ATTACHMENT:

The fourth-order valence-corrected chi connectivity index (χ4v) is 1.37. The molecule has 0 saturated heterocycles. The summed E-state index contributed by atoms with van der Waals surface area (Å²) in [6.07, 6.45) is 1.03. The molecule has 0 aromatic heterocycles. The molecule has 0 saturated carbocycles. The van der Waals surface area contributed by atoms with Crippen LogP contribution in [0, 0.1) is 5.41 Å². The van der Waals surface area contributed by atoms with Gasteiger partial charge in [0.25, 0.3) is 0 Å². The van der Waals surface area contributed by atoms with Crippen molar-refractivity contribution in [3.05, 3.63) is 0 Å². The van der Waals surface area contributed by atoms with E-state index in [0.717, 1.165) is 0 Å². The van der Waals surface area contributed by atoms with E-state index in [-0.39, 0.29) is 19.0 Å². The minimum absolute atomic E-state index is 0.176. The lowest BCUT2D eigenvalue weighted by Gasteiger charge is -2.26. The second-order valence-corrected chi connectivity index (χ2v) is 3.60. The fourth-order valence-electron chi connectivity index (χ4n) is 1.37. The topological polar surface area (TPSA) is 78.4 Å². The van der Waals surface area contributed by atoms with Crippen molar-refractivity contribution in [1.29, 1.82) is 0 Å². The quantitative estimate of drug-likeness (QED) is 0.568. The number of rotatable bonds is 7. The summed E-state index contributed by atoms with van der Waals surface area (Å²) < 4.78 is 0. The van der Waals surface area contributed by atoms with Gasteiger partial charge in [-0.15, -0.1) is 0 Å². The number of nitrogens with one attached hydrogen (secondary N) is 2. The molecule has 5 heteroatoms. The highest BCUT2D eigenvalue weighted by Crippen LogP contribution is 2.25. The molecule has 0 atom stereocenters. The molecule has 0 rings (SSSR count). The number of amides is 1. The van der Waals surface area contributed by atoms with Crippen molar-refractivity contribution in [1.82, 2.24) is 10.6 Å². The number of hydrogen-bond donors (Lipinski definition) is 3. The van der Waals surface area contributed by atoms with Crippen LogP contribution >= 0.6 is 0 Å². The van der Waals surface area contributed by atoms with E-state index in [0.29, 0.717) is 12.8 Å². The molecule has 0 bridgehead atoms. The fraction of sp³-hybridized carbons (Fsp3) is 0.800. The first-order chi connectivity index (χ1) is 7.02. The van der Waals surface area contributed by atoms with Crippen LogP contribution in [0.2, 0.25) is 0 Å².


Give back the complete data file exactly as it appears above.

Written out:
The fourth-order valence-corrected chi connectivity index (χ4v) is 1.37. The molecule has 0 saturated heterocycles. The summed E-state index contributed by atoms with van der Waals surface area (Å²) in [6.07, 6.45) is 1.03. The molecule has 0 aromatic heterocycles. The molecule has 0 saturated carbocycles. The van der Waals surface area contributed by atoms with Crippen LogP contribution in [0, 0.1) is 5.41 Å². The van der Waals surface area contributed by atoms with Gasteiger partial charge in [0.25, 0.3) is 0 Å². The van der Waals surface area contributed by atoms with Crippen molar-refractivity contribution in [3.05, 3.63) is 0 Å². The van der Waals surface area contributed by atoms with E-state index in [0.717, 1.165) is 0 Å². The van der Waals surface area contributed by atoms with E-state index in [-0.39, 0.29) is 19.0 Å². The minimum absolute atomic E-state index is 0.176. The lowest BCUT2D eigenvalue weighted by Gasteiger charge is -2.26. The second-order valence-corrected chi connectivity index (χ2v) is 3.60. The fourth-order valence-electron chi connectivity index (χ4n) is 1.37. The topological polar surface area (TPSA) is 78.4 Å². The van der Waals surface area contributed by atoms with Crippen molar-refractivity contribution in [1.29, 1.82) is 0 Å². The quantitative estimate of drug-likeness (QED) is 0.568. The number of rotatable bonds is 7. The summed E-state index contributed by atoms with van der Waals surface area (Å²) < 4.78 is 0. The van der Waals surface area contributed by atoms with Gasteiger partial charge in [-0.15, -0.1) is 0 Å². The number of nitrogens with one attached hydrogen (secondary N) is 2. The molecule has 5 heteroatoms. The highest BCUT2D eigenvalue weighted by Crippen LogP contribution is 2.25. The molecule has 0 atom stereocenters. The molecule has 0 rings (SSSR count). The number of amides is 1. The van der Waals surface area contributed by atoms with Crippen molar-refractivity contribution in [1.82, 2.24) is 10.6 Å². The number of hydrogen-bond donors (Lipinski definition) is 3. The van der Waals surface area contributed by atoms with Crippen LogP contribution >= 0.6 is 0 Å². The van der Waals surface area contributed by atoms with E-state index in [0.29, 0.717) is 12.8 Å². The molecule has 0 bridgehead atoms. The fraction of sp³-hybridized carbons (Fsp3) is 0.800. The first-order chi connectivity index (χ1) is 7.02. The van der Waals surface area contributed by atoms with Crippen LogP contribution in [0.2, 0.25) is 0 Å².